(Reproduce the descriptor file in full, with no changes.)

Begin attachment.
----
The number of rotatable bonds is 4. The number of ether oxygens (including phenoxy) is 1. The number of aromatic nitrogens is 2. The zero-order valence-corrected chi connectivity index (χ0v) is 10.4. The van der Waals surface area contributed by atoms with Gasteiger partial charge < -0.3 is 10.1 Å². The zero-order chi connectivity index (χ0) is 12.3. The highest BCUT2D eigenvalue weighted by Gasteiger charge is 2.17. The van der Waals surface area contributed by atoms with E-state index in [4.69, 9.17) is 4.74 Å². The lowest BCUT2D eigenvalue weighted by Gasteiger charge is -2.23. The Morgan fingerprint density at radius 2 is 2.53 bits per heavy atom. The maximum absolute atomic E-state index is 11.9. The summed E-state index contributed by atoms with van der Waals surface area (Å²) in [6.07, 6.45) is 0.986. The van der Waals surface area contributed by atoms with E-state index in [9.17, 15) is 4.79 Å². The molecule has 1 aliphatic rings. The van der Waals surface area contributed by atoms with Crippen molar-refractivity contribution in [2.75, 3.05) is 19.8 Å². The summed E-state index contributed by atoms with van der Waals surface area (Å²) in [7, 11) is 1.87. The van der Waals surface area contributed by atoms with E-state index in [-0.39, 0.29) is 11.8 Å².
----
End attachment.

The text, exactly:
The number of rotatable bonds is 4. The number of ether oxygens (including phenoxy) is 1. The number of aromatic nitrogens is 2. The zero-order valence-corrected chi connectivity index (χ0v) is 10.4. The van der Waals surface area contributed by atoms with Gasteiger partial charge < -0.3 is 10.1 Å². The zero-order chi connectivity index (χ0) is 12.3. The highest BCUT2D eigenvalue weighted by Gasteiger charge is 2.17. The van der Waals surface area contributed by atoms with E-state index in [4.69, 9.17) is 4.74 Å². The lowest BCUT2D eigenvalue weighted by Gasteiger charge is -2.23. The Morgan fingerprint density at radius 2 is 2.53 bits per heavy atom. The maximum absolute atomic E-state index is 11.9. The summed E-state index contributed by atoms with van der Waals surface area (Å²) in [6.07, 6.45) is 0.986. The van der Waals surface area contributed by atoms with E-state index in [9.17, 15) is 4.79 Å². The molecule has 1 aliphatic rings. The van der Waals surface area contributed by atoms with Crippen molar-refractivity contribution in [2.75, 3.05) is 19.8 Å². The summed E-state index contributed by atoms with van der Waals surface area (Å²) in [7, 11) is 1.87. The van der Waals surface area contributed by atoms with E-state index in [-0.39, 0.29) is 11.8 Å².